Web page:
Cyprus Updates its Crypto-Asset Legislation to Meet EU Standards

The Cyprus Securities & Exchange Commission (CySEC) has revealed new details about its efforts to increase oversight of cryptocurrencies and related assets by integrating EU anti-money-laundering rules into Cyprus legislation.

Cyprus Updates its Crypto-Asset Legislation to Meet EU Standards Early

 

CySEC released a regulatory circular stating that they had been contacted by entities engaging in crypto-asset activities and as a consequence is considering to implement parts of the fifth EU Anti-Money Laundering Directive (AMLD5) regarding crypto asset activities into national law, as appropriate.

Subsidiaries and other entities facilitating or referencing crypto currencies and other assets do not fall under the current recommendation, however understand the need to remain subject to ESMA’s current control and any future proposals by the watchdog regarding the sale or trading of such instruments to retail investors.

The fifth EU Anti-Money Laundering Directive (AMLD5)

Member states have until January 2020 to implement the AMLD5 into their national laws. It is noteworthy here because it is a pan-European anti-money laundering directive that attempts to expressly regulate cryptocurrency activities for the first time at an EU-level.

For the first time, as per the 5th AMLD, crypto exchanges and guardian wallet providers will now be included within the scope of EU anti-money laundering regulations. The Directive imposes identification upon registration as part of KYC (know your client) and CDD (customer due diligence) requirements that mandate operators to disclose their traders’ identities and report any suspicious activity.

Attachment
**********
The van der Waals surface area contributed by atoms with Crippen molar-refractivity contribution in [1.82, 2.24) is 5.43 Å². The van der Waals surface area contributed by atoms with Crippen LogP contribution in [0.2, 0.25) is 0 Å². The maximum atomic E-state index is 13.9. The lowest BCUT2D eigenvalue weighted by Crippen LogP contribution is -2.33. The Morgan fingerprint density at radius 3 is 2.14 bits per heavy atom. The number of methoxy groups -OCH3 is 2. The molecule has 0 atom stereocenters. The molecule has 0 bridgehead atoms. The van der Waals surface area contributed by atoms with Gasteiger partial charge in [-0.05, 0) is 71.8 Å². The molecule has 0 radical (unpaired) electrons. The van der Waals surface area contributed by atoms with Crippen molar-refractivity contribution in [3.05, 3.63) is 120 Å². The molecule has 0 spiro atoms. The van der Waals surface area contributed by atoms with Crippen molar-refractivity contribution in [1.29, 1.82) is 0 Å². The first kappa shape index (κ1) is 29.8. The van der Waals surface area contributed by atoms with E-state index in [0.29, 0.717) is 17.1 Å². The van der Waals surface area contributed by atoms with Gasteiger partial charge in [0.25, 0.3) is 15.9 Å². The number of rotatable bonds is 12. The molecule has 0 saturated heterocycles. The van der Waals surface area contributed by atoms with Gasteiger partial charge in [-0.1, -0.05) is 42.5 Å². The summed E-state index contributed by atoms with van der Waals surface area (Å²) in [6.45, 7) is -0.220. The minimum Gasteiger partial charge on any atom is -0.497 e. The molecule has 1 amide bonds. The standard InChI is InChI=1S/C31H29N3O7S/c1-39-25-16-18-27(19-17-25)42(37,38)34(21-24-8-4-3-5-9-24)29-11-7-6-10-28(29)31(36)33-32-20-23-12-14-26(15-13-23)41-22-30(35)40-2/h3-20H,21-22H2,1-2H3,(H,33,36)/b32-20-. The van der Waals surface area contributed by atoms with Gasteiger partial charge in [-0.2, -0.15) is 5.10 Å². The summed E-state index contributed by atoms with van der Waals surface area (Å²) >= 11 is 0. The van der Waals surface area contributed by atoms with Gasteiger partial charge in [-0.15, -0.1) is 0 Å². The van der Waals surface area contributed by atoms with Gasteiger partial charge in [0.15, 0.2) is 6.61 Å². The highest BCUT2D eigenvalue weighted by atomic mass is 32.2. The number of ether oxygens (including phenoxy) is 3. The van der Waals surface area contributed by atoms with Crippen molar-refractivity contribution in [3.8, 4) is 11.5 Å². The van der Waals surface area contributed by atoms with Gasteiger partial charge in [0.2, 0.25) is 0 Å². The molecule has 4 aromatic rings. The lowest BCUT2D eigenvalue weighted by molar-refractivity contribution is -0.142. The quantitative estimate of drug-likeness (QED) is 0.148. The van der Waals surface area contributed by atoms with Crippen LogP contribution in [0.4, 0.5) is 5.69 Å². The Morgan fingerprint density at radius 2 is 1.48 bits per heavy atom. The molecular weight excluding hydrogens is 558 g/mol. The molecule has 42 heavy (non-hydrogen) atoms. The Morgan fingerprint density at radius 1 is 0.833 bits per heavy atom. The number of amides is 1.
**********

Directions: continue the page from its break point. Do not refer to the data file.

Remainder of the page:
CySECs Proposals to Ensure Cyprus Stays Up-to-date

Meanwhile, CySEC proposes to go beyond the requirements set out in the fifth directive by bringing new activities, some of which are not included in the AML/CFT obligations. According to the regulator, these activities include:

a) Trading & exchanges between crypto assets.

b) The transferal of virtual currencies or other assets.

c) Activities alluding to the participation or provision of financial services related to the sale or facilitation of a crypto asset.

With all its varying regulations worldwide as jurisdictions around the world struggle to keep up with the current shifting regulatory landscape for the cryptocurrency market; many are still confused when it comes to cross border legislations as local regulators try to with the innovations in the rapidly moving space.

Cyprus is not the only one trying to get ahead of the game; rolling out more wide-ranging AML rules to cryptocurrency activities is being considered in several jurisdictions around the world such as Australia and the UK, and is already monitoring the EU’s recent drive to better regulate the Bitcoin market.

However the challenge remains, with an absence of coherent direction on regulating cryptocurrency trading as each jurisdiction has started making their own approaches. The attitude is widely different, with some jurisdictions like Japan who are welcoming the marketing, others such as the US and Europe remain with their guards up.


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